Helen Lennstrom: 'Being 90 is no reason to slow down'
The secret to a long and happy life is to stay busy. At least that's what 90-year-old Helen Lennstrom believes.
And judging from her youthful demeanor, she just might be on to something.
"I love to work," said Mrs. Lennstrom, a spry and cheerful woman who lives at Chestnut Grove in New Milford.
In the cozy living room of her apartment at the retirement community, Mrs. Lennstrom sits by the window, smiling, as she talks about a life that continues to be filled with meaningful activity.
"She is always on the go," said Lee Anne Gaudenzi, Chestnut Grove administrator. "She is a joy to have here and is very grateful for everything you do for her."
One of the ways Mrs. Lennstrom keeps busy is volunteering for the Thrift Mart, where she has been active since 1990.
She was recognized in 2006 for her many years of volunteer service with the Rotary Community Volunteer Award.
The treasurer for the Thrift Mart for 10 years, as well as a member of its finance board, Mrs. Lennstrom still helps out in the store every Saturday.
"Everyone loves her, especially the customers," said Pauline Lang, past president of the Thrift Mart. "She is an absolute sweetheart."
Mrs. Lennstrom is particularly proud of her work as liaison between the Thrift Mart and New Milford High School, which involved overseeing and handing out scholarships to students.
With just a little memory prompting from her youngest daughter Kristin Mulhare, Mrs. Lennstrom traces her long life back to its roots, reflecting on how she came to be the active, vital person that she still is today.
When Mrs. Lennstrom, (nee Helen Jost) was born Sept. 23, 1919.
At the time, her parents, who were both in their 40s and had children from prior marriages, did not expect to have any more children.
"My mother thought she was going through the change of life," Mrs. Lennstrom said with a laugh.
Yet she said her parents were overjoyed at her arrival and spoiled her as the couple's only child.
For the first five years of her life, she lived in New York City, until her father moved the family "to the country," which was Elmhurst, N.Y., where she spent her childhood.
While a young girl, she learned to play piano and was active at the St. James Episcopal Church, where she played the organ for children's services.
After graduating from high school in 1937, Mrs. Lennstrom attended Drake Business School for a year, learning secretarial skills she would utilize for almost 50 years.
"I can still do Gregg shorthand," related Mrs. Lennstrom, who writes down phone messages in shorthand.
Her first job was at Underwood Eliot Fisher Typewriter Company.
She was then hired at NBC, where she worked for several years in the TV engineering department, traveling to New York City by bus from her parents' home in Sunnyside, Queens, N.Y.
"It was really exciting," Mrs. Lennstrom recalled. "It was during World War II, and they had to investigate everyone's background."
The highlight of her tenure at the network occurred when she unexpectedly had to fill in as an announcer on two occasions for a weekly Thursday evening broadcast.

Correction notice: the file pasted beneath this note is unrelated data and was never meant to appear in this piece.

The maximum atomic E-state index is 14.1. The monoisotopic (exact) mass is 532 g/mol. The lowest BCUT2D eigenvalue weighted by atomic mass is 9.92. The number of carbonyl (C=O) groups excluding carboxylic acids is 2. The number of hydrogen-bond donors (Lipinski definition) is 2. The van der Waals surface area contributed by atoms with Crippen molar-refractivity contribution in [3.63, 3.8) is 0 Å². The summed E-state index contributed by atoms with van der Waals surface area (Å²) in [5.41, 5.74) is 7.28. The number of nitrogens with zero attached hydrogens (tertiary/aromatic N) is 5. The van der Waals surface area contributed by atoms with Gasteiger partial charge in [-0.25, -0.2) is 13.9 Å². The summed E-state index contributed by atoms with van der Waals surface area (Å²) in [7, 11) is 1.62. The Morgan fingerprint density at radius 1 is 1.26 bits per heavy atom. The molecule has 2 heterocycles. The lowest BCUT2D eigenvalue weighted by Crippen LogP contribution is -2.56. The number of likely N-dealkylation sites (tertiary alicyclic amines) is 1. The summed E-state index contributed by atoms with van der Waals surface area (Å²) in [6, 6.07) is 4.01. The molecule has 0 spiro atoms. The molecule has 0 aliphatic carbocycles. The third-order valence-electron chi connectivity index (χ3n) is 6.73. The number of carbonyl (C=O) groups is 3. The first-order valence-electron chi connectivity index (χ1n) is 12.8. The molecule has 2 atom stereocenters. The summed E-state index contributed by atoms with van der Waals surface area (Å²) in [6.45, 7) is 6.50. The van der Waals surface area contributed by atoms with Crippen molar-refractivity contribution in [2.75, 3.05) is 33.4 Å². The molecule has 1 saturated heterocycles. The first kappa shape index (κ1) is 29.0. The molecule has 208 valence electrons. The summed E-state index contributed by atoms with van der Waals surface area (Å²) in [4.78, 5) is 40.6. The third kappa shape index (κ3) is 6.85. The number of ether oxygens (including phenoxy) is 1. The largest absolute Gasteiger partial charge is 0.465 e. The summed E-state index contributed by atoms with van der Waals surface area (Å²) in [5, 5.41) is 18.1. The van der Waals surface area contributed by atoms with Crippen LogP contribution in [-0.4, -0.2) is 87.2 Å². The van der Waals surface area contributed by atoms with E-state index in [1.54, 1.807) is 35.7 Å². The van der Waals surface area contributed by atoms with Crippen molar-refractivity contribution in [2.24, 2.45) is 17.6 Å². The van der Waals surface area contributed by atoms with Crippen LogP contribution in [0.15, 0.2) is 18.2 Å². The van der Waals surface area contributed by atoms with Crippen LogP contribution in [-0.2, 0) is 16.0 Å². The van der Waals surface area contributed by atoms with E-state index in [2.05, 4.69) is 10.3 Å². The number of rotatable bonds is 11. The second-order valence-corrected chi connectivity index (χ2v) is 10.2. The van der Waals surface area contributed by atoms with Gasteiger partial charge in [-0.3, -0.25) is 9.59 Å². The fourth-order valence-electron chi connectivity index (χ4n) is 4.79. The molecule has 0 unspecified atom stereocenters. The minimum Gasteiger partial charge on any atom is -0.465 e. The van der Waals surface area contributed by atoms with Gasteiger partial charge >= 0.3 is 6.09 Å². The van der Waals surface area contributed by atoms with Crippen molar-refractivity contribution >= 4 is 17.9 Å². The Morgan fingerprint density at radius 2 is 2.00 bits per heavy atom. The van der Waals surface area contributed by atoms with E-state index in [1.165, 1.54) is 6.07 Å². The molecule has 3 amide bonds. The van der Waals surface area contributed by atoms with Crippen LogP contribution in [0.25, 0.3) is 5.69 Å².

Mrs. Lennstrom chuckled, "I was hoping they would keep me for that, but I guess they needed me more as a secretary."
Her daughter, Mrs. Mulhare, joined in the conversation, explaining her mother has always been an outgoing, vivacious person.
On Aug. 29, 1943, Mrs. Lennstrom married Robert Lennstrom, a technical sergeant in the Army who was stationed in France and Germany during World War II.
After the war was over, Mr. and Mrs. Lennstrom settled in Levittown, N.Y., where they raised their three children, Neal, Trisha and Kristin.
True to her energetic nature, Mrs. Lennstrom supplemented her homemaking activities by typing at home and also doing market research.
She traveled to different neighborhoods, going door to door; handing out samples of various household products for people to try out, rate against other products and then report their opinions back to Mrs. Lennstrom on her next visit.
This venture allowed her to make a little extra money and also satisfied her need to interact with others, something that has always been important to her.
During the 1950s, when most mothers did not work outside the home, Mrs. Lennstrom was employed as secretary to the assistant superintendent of schools in Levittown, where she could still be close to home and her children.
When Mr. Lennstrom was transferred to PepsiCo in Purchase, N.Y. and the family moved to nearby Rye, Mrs. Lennstrom was recruited (while attending a cocktail party) to work at American Can in Greenwich, where she remained until her official retirement in 1989.
Mrs. Lennstrom moved in 1990 to New Milford to be closer to her daughter, Kristin, and it wasn't long before she was looking for something to do.
Through a friendship with Peg Kohler, Mrs. Lennstrom soon discovered a new outlet for her vigorous personality -- as a volunteer for the Thrift Mart.
Volunteering didn't seem to be enough for her, however, so Mrs. Lennstrom, who has five grandchildren and two great grandchildren, decided to return to work in 2002 because she "needed a change."
"I was just looking through the want ads one day, and I saw that WalMart was hiring greeters. I applied for the job and was hired on the spot," Mrs. Lennstrom said.
And so she became a familiar face to shoppers, working 20 hours a week at the store until 2007, when she felt like it was time to slow down.
As Mrs. Lennstrom's story arrives full circle, her enthusiasm undiminished, she said she is content at 90, spending her time lunching with friends, enjoying dinner with residents at Chestnut Grove and working at the Thrift Mart, displaying clothing and merchandise in the store.
"They call me the putter-outer. That's how I get my exercise," Mrs. Lennstrom confides.
She is still busy. And she wouldn't have it any other way.